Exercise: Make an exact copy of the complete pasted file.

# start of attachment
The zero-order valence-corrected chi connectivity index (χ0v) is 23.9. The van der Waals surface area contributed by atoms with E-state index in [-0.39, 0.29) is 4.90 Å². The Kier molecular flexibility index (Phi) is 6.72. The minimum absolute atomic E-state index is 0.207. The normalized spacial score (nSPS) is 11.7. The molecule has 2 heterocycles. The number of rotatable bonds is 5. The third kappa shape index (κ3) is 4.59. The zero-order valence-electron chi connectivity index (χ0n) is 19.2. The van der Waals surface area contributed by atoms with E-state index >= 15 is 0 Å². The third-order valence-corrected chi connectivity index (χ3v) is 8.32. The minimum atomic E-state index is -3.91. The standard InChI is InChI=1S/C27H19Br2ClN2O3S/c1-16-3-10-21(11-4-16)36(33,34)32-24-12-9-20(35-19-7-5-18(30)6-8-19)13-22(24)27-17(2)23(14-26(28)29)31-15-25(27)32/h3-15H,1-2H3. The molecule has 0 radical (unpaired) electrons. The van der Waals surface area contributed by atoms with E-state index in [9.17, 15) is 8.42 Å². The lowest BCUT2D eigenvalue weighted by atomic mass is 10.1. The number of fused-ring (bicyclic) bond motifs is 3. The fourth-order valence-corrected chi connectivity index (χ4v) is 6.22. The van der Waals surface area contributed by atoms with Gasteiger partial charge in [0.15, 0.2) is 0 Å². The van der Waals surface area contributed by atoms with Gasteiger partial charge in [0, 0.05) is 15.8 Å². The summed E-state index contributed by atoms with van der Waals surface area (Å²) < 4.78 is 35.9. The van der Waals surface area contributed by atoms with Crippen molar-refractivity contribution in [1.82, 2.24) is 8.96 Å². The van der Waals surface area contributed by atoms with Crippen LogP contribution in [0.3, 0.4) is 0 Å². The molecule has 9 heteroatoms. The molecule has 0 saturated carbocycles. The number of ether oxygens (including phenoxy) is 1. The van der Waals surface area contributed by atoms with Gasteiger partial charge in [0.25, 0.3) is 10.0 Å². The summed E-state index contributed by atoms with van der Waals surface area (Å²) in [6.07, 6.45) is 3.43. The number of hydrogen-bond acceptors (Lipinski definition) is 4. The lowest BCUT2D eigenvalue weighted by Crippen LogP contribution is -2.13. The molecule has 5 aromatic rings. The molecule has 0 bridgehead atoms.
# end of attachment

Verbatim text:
The zero-order valence-corrected chi connectivity index (χ0v) is 23.9. The van der Waals surface area contributed by atoms with E-state index in [-0.39, 0.29) is 4.90 Å². The Kier molecular flexibility index (Phi) is 6.72. The minimum absolute atomic E-state index is 0.207. The normalized spacial score (nSPS) is 11.7. The molecule has 2 heterocycles. The number of rotatable bonds is 5. The third kappa shape index (κ3) is 4.59. The zero-order valence-electron chi connectivity index (χ0n) is 19.2. The van der Waals surface area contributed by atoms with E-state index >= 15 is 0 Å². The third-order valence-corrected chi connectivity index (χ3v) is 8.32. The minimum atomic E-state index is -3.91. The standard InChI is InChI=1S/C27H19Br2ClN2O3S/c1-16-3-10-21(11-4-16)36(33,34)32-24-12-9-20(35-19-7-5-18(30)6-8-19)13-22(24)27-17(2)23(14-26(28)29)31-15-25(27)32/h3-15H,1-2H3. The molecule has 0 radical (unpaired) electrons. The van der Waals surface area contributed by atoms with E-state index in [9.17, 15) is 8.42 Å². The lowest BCUT2D eigenvalue weighted by atomic mass is 10.1. The number of fused-ring (bicyclic) bond motifs is 3. The fourth-order valence-corrected chi connectivity index (χ4v) is 6.22. The van der Waals surface area contributed by atoms with Gasteiger partial charge in [0.15, 0.2) is 0 Å². The van der Waals surface area contributed by atoms with Gasteiger partial charge in [0, 0.05) is 15.8 Å². The summed E-state index contributed by atoms with van der Waals surface area (Å²) < 4.78 is 35.9. The van der Waals surface area contributed by atoms with Crippen molar-refractivity contribution in [1.82, 2.24) is 8.96 Å². The van der Waals surface area contributed by atoms with Crippen LogP contribution in [0.3, 0.4) is 0 Å². The molecule has 9 heteroatoms. The molecule has 0 saturated carbocycles. The number of ether oxygens (including phenoxy) is 1. The van der Waals surface area contributed by atoms with Gasteiger partial charge in [0.25, 0.3) is 10.0 Å². The summed E-state index contributed by atoms with van der Waals surface area (Å²) in [6.07, 6.45) is 3.43. The number of hydrogen-bond acceptors (Lipinski definition) is 4. The lowest BCUT2D eigenvalue weighted by Crippen LogP contribution is -2.13. The molecule has 5 aromatic rings. The molecule has 0 bridgehead atoms.